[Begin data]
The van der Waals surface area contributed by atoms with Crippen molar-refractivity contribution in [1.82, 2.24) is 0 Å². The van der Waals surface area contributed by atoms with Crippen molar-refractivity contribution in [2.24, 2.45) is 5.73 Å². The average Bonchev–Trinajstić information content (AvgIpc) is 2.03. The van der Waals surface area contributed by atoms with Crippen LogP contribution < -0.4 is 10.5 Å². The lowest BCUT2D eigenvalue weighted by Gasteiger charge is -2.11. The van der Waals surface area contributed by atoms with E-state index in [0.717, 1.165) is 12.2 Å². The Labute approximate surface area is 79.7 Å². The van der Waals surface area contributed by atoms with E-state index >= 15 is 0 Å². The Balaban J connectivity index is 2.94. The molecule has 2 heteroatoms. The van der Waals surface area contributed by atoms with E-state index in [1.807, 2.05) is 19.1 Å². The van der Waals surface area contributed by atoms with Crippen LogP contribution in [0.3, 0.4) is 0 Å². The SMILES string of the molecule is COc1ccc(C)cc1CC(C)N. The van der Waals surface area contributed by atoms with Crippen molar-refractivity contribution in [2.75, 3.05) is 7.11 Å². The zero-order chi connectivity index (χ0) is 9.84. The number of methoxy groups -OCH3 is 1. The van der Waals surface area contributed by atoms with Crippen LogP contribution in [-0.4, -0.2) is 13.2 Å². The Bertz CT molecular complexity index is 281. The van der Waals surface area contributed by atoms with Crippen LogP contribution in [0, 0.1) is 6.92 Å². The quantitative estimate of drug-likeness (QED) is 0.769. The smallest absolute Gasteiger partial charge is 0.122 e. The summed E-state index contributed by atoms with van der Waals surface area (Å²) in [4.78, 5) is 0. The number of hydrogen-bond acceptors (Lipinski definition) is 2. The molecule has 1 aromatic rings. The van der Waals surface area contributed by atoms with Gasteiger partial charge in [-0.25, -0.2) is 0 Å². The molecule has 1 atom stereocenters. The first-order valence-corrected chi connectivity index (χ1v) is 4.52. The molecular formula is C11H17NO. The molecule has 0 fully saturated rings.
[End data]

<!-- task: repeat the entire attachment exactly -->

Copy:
The van der Waals surface area contributed by atoms with Crippen molar-refractivity contribution in [1.82, 2.24) is 0 Å². The van der Waals surface area contributed by atoms with Crippen molar-refractivity contribution in [2.24, 2.45) is 5.73 Å². The average Bonchev–Trinajstić information content (AvgIpc) is 2.03. The van der Waals surface area contributed by atoms with Crippen LogP contribution < -0.4 is 10.5 Å². The lowest BCUT2D eigenvalue weighted by Gasteiger charge is -2.11. The van der Waals surface area contributed by atoms with E-state index in [0.717, 1.165) is 12.2 Å². The Labute approximate surface area is 79.7 Å². The van der Waals surface area contributed by atoms with E-state index >= 15 is 0 Å². The Balaban J connectivity index is 2.94. The molecule has 2 heteroatoms. The van der Waals surface area contributed by atoms with E-state index in [1.807, 2.05) is 19.1 Å². The van der Waals surface area contributed by atoms with Crippen LogP contribution in [0.3, 0.4) is 0 Å². The SMILES string of the molecule is COc1ccc(C)cc1CC(C)N. The van der Waals surface area contributed by atoms with Crippen molar-refractivity contribution in [2.75, 3.05) is 7.11 Å². The zero-order chi connectivity index (χ0) is 9.84. The number of methoxy groups -OCH3 is 1. The van der Waals surface area contributed by atoms with Crippen LogP contribution in [-0.4, -0.2) is 13.2 Å². The Bertz CT molecular complexity index is 281. The van der Waals surface area contributed by atoms with Crippen LogP contribution in [0, 0.1) is 6.92 Å². The quantitative estimate of drug-likeness (QED) is 0.769. The smallest absolute Gasteiger partial charge is 0.122 e. The summed E-state index contributed by atoms with van der Waals surface area (Å²) in [4.78, 5) is 0. The number of hydrogen-bond acceptors (Lipinski definition) is 2. The molecule has 1 aromatic rings. The van der Waals surface area contributed by atoms with Gasteiger partial charge in [-0.25, -0.2) is 0 Å². The molecule has 1 atom stereocenters. The first-order valence-corrected chi connectivity index (χ1v) is 4.52. The molecular formula is C11H17NO. The molecule has 0 fully saturated rings.